On a visit to the Washington DC area for my father’s 80th birthday, we did nerdy things.
Using an Enigma machine (Nazi WWII code); standing with a replica of the Rosetta Stone (Carolyn was bummed it wasn’t real); standing with a Cray Supercomputer. (A decoding activity for kids kept my tween occupied. Plenty of opportunity to discuss visual rhetoric, as the NSA version of what it does is squeaky-clean. I give it four-and-a-half out of five secret listening devices.)
Medieval Times dinner & tournament. (Completely silly concept, but the great horsemanship & swordplay really sells it. Lots of overpriced stuff in the lobby. Four out of five goblets of mead.)
The website for Medieval Times says to get there an hour early, but it’s only because they want you to sit around, get bored, and buy stuff. I sent my bored daughter into this dungeon-like corner.
My son with a mud beard (supplied by his sister). A beach on the Chesapeake bay. The sun was Just hot enough to make the water inviting. Narrow beach full of rocks and fossils from the nearby eroding cliff. Not crowded at all. We had to drag the kids away. Wish we had brought water and sandals, though. (Five out of five mudbaths.)
Lots of critters on this beach. Jellyfish in the water (we stayed away from them), and critters like this guy. We had started off with a nature walk, courtesy of my brother-in-law, Robert. I told my drama-queen tween I wanted to title this picture “Two kinds of crab.”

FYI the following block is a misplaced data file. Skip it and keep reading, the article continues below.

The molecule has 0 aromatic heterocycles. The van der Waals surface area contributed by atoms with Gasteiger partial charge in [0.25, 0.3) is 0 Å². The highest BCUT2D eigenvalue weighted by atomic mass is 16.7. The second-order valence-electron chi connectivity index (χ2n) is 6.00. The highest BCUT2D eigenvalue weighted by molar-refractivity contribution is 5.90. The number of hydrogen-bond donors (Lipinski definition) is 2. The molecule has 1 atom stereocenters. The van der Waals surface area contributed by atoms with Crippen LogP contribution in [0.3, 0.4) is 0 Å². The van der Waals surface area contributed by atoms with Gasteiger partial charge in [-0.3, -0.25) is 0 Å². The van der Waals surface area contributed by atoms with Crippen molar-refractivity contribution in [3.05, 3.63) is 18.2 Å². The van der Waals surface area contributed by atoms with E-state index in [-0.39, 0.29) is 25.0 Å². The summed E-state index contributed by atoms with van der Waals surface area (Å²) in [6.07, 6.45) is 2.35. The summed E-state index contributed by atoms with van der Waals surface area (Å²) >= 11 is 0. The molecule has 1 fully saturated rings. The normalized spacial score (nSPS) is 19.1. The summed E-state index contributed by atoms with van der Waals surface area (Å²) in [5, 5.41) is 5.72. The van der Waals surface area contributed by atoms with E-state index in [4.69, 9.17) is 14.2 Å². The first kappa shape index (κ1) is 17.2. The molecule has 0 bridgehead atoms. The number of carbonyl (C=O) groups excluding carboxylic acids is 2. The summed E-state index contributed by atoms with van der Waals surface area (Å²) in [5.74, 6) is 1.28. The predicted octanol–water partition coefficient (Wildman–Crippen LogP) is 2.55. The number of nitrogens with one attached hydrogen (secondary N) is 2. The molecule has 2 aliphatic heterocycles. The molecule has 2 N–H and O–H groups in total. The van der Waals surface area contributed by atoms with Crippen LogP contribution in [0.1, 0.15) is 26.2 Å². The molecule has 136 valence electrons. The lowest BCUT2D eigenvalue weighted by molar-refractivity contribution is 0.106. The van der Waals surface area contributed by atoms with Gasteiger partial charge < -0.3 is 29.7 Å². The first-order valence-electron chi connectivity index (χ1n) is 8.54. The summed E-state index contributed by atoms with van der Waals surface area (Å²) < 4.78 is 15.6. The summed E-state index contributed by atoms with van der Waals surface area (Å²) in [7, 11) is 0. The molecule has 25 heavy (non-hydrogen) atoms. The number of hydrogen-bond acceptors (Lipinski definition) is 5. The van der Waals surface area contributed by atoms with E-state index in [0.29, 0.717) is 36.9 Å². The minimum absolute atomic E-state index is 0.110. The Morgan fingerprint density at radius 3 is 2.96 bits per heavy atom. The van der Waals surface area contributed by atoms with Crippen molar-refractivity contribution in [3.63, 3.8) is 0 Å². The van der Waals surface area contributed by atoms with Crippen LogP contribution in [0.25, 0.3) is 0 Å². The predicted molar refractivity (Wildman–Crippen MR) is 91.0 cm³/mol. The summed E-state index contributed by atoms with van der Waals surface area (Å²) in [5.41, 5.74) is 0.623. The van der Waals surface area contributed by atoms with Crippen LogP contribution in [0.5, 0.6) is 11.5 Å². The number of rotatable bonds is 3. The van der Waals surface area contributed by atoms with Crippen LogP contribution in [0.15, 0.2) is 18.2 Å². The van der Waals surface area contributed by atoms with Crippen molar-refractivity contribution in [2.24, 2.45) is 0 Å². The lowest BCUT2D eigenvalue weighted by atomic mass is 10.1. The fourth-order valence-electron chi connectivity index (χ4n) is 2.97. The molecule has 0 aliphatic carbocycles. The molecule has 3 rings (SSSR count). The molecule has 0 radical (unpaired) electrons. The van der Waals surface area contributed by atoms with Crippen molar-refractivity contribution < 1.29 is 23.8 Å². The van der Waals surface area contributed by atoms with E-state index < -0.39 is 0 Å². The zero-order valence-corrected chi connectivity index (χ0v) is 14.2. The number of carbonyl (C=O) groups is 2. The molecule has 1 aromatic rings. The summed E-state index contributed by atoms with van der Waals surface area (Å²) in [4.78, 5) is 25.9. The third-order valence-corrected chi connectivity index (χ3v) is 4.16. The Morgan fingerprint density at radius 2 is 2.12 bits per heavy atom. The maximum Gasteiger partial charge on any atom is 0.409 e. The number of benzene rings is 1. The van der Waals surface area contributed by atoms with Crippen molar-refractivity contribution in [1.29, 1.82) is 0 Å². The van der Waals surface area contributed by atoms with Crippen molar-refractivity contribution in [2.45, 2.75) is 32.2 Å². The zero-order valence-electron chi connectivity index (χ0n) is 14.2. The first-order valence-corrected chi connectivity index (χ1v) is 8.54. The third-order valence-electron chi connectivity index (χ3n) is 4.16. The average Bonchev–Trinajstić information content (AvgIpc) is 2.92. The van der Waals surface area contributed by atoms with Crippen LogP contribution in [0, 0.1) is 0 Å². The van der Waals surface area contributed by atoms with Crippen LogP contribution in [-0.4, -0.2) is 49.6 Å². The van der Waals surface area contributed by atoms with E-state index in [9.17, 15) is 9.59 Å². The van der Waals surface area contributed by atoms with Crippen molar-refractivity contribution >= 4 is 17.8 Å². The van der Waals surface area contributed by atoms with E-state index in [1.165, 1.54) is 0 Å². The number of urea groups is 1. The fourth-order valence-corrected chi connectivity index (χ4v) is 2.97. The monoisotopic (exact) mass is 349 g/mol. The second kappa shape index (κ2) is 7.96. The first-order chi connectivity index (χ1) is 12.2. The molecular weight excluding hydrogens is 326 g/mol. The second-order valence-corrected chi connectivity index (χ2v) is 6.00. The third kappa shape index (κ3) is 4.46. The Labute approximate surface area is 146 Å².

Admission was a bit expensive, and I always dislike a “no outside food” policy (since we like bringing picnic lunches). Still, there was plenty so see and do. While the dolphin show was short, it was utterly charming. Four whistle-clicks out of five.
Fort McHenry, site of the battle that inspired Francis Scott Key to write “The Star-Spangled Banner” almost 200 years ago.
The Star-Spangled Banner waves 24/7, o’er the land of the free and the home of the brave.
Shark: “Om nom nom.”
Obviously someone had a sense of humor. We saw this sign on the way to the Dulles annex of the National Air and Space Museum.
This plane dropped an atomic bomb on Hiroshima August 6, 1945. On display at the huge Udvar-Hazy Center in Chantilly, Virginia (an annex of the National Air and Space Museum).
The mothership model used in the filming of the cult 1977 film Close Encounters of the Third Kind.” (The true nerds out there are right now humming a certain five-note tune.)
A Mego Star Trek bridge playset. I had one… the figures are in a shoebox somewhere in my house.